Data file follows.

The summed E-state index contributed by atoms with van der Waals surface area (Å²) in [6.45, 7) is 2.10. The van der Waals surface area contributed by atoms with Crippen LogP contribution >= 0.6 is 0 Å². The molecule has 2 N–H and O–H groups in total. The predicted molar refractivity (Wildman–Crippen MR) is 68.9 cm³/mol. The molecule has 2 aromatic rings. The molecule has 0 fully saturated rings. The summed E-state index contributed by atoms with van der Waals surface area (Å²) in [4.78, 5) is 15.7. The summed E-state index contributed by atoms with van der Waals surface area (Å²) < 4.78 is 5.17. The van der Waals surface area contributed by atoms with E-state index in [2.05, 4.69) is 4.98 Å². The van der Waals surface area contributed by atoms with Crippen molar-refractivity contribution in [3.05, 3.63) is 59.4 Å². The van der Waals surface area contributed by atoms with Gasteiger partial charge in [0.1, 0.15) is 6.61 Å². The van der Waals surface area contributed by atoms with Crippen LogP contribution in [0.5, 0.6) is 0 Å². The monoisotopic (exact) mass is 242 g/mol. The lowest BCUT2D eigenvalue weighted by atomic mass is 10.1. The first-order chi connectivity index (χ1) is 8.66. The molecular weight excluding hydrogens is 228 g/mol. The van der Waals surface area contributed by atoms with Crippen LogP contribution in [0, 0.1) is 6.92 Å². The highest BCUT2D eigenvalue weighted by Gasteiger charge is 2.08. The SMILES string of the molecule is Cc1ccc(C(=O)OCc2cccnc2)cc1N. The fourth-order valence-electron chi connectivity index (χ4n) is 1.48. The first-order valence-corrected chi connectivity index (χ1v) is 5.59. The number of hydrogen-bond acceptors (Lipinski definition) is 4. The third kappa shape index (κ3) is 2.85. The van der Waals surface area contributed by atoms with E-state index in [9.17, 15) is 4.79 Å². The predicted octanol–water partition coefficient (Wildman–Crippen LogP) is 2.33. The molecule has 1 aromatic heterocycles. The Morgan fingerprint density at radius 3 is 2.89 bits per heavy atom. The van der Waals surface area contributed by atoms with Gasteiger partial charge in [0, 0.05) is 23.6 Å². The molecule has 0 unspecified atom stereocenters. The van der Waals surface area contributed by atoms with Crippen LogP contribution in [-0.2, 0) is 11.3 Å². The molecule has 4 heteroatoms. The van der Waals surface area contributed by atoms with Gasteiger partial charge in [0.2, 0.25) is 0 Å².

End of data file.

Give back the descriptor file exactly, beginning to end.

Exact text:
The summed E-state index contributed by atoms with van der Waals surface area (Å²) in [6.45, 7) is 2.10. The van der Waals surface area contributed by atoms with Crippen LogP contribution >= 0.6 is 0 Å². The molecule has 2 N–H and O–H groups in total. The predicted molar refractivity (Wildman–Crippen MR) is 68.9 cm³/mol. The molecule has 2 aromatic rings. The molecule has 0 fully saturated rings. The summed E-state index contributed by atoms with van der Waals surface area (Å²) in [4.78, 5) is 15.7. The summed E-state index contributed by atoms with van der Waals surface area (Å²) < 4.78 is 5.17. The van der Waals surface area contributed by atoms with E-state index in [2.05, 4.69) is 4.98 Å². The van der Waals surface area contributed by atoms with Crippen molar-refractivity contribution in [3.05, 3.63) is 59.4 Å². The van der Waals surface area contributed by atoms with Gasteiger partial charge in [0.1, 0.15) is 6.61 Å². The van der Waals surface area contributed by atoms with Crippen LogP contribution in [0.5, 0.6) is 0 Å². The monoisotopic (exact) mass is 242 g/mol. The lowest BCUT2D eigenvalue weighted by atomic mass is 10.1. The first-order chi connectivity index (χ1) is 8.66. The molecular weight excluding hydrogens is 228 g/mol. The van der Waals surface area contributed by atoms with Crippen LogP contribution in [0, 0.1) is 6.92 Å². The highest BCUT2D eigenvalue weighted by Gasteiger charge is 2.08. The SMILES string of the molecule is Cc1ccc(C(=O)OCc2cccnc2)cc1N. The fourth-order valence-electron chi connectivity index (χ4n) is 1.48. The first-order valence-corrected chi connectivity index (χ1v) is 5.59. The number of hydrogen-bond acceptors (Lipinski definition) is 4. The third kappa shape index (κ3) is 2.85. The van der Waals surface area contributed by atoms with E-state index in [9.17, 15) is 4.79 Å². The predicted octanol–water partition coefficient (Wildman–Crippen LogP) is 2.33. The molecule has 1 aromatic heterocycles. The Morgan fingerprint density at radius 3 is 2.89 bits per heavy atom. The van der Waals surface area contributed by atoms with Gasteiger partial charge in [0, 0.05) is 23.6 Å². The molecule has 0 unspecified atom stereocenters. The van der Waals surface area contributed by atoms with Crippen LogP contribution in [-0.2, 0) is 11.3 Å². The molecule has 4 heteroatoms. The van der Waals surface area contributed by atoms with Gasteiger partial charge in [0.2, 0.25) is 0 Å².